As the economy of the U.S. evolves to include work that is contract labor, start-up entrepreneurs, and small employer service businesses, it can seem that having health insurance is an expensive option that can be put off until you are older. Statistically this choice might seem a safe one to make until your career stabilizes and you are earning more, or you have family responsibilities.

If you have read this far chances are you have more than a passing interest in the topic and I would ask you to consider the following:

  • The current political climate is one in which there is a real chance that pre-existing health conditions will allow insurance companies to require underwriter approval (i.e. charge significantly higher premiums or decide you are uninsurable) anytime in the future. The term “pre-existing” means an illness or injury the insurer randomly decides is connected to a diagnosis. In the future, this could allow the insurer to require underwriting to assess the risk and their willingness to insure.
  • Examples of pre-existing can be as simple as you being treated for an STD like HPV that makes you uninsurable for some forms of cancer 5 or 10 years from now. Or, if you see a doctor for anxiety, you could be labeled pre-existing and unable to get coverage for a heart condition when you are older. Removing a suspect mole could mean you cannot get coverage for skin cancer, etc.
  • Many but not all current legislative initiatives have included a provision that require continuity of insurance coverage to prevent this type of discrimination.

If you are interested in learning more or getting help finding an insurer or policy we can help.

Call us now at 630.858.5483.

3 Reasons To Be Afraid of Being an Entrepreneur

Do you ever feel that it’s scary to be out in the business world alone?  What is it that is bringing that fear about?  Is it the fear of failure, because you are now an entrepreneur and if you fail you are the only one to blame?  Is it the fear of being successful?  Are you afraid if you succeed that you might become alienated from your current peer group?  Is it the fear of being a sole proprietor or entrepreneur and knowing that every task is ultimately your responsibility?  Or is it even scarier  to think that you have put your blood, sweat and tears into your business and the thought of turning any part of it over to someone else would just be a nightmare????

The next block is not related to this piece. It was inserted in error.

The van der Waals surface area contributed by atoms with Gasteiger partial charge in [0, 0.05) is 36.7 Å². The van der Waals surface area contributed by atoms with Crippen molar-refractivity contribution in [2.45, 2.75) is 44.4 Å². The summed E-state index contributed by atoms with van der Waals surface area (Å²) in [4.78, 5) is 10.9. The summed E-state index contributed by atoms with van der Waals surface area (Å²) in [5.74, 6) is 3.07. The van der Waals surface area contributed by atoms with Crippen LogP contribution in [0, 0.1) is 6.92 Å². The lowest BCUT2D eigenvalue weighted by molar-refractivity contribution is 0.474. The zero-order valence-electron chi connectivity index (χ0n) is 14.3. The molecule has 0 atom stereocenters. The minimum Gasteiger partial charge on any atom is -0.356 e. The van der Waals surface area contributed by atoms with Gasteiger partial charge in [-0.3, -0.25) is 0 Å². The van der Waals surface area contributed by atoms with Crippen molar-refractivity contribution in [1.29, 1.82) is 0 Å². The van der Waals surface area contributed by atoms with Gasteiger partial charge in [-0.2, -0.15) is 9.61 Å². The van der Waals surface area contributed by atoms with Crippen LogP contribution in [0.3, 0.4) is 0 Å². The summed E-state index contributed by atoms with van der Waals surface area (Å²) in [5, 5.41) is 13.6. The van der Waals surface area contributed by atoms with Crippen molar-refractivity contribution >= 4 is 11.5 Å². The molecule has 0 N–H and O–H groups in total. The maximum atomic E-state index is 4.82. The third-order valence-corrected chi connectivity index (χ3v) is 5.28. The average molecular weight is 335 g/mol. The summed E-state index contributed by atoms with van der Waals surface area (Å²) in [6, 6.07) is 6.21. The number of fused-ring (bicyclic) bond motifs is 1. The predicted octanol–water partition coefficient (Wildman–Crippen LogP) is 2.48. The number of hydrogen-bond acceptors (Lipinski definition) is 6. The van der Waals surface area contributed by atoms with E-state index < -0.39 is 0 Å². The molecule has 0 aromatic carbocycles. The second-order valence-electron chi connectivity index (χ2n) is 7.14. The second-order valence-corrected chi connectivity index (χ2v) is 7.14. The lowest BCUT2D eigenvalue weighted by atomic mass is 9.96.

Here is what you should be afraid of:

  1. Losing sight of what matters. Think about it…..why did you start your own business to begin with? The most common response people have is, so they don’t have to work for someone else.   You probably were drawn to the thought of having the freedom to make your own schedule.  But if you are like many entrepreneurs, doing it on their own, how much free time do you really have?  Are you working on your business during the day and then in your business all night, while your family is involved with other things and you are sitting at your desk alone trying to figure out how to tweet your latest update?

 

  1. Losing money . As an entrepreneur you might be afraid of losing money by having someone else do a simple task that clearly you can do on your own.  Why should you pay an assistant to keep your schedule, prepare your documents or reply to basic emails when you can spend 2 – 3 hours a day doing it yourself?  Do you know that by doing the ‘basics’ yourself, you are losing even more money than you would if you had to pay someone else to do it?  How?  Because you could be spending your time more wisely.  You could be out networking, meeting with new clients or performing your real work without worrying about the little things.  Every minute that you spend on a task you can easily delegate to a capable virtual assistant is a minute that you are not building the successful business you started out to build.

 

  1. Wasting Time.  You might find as a new business owner, that it is even harder to manage your work life balance in the beginning.  You no longer have a boss or imposed deadlines, you are truly on your own.  That is probably the best and worst part of being an entrepreneur.  You have no one to report to and no one to keep you on task.  One of the best ways to overcome this is to find an accountability partner, someone that you check in with either weekly or bi-weekly to make sure that you are making the progress you desire.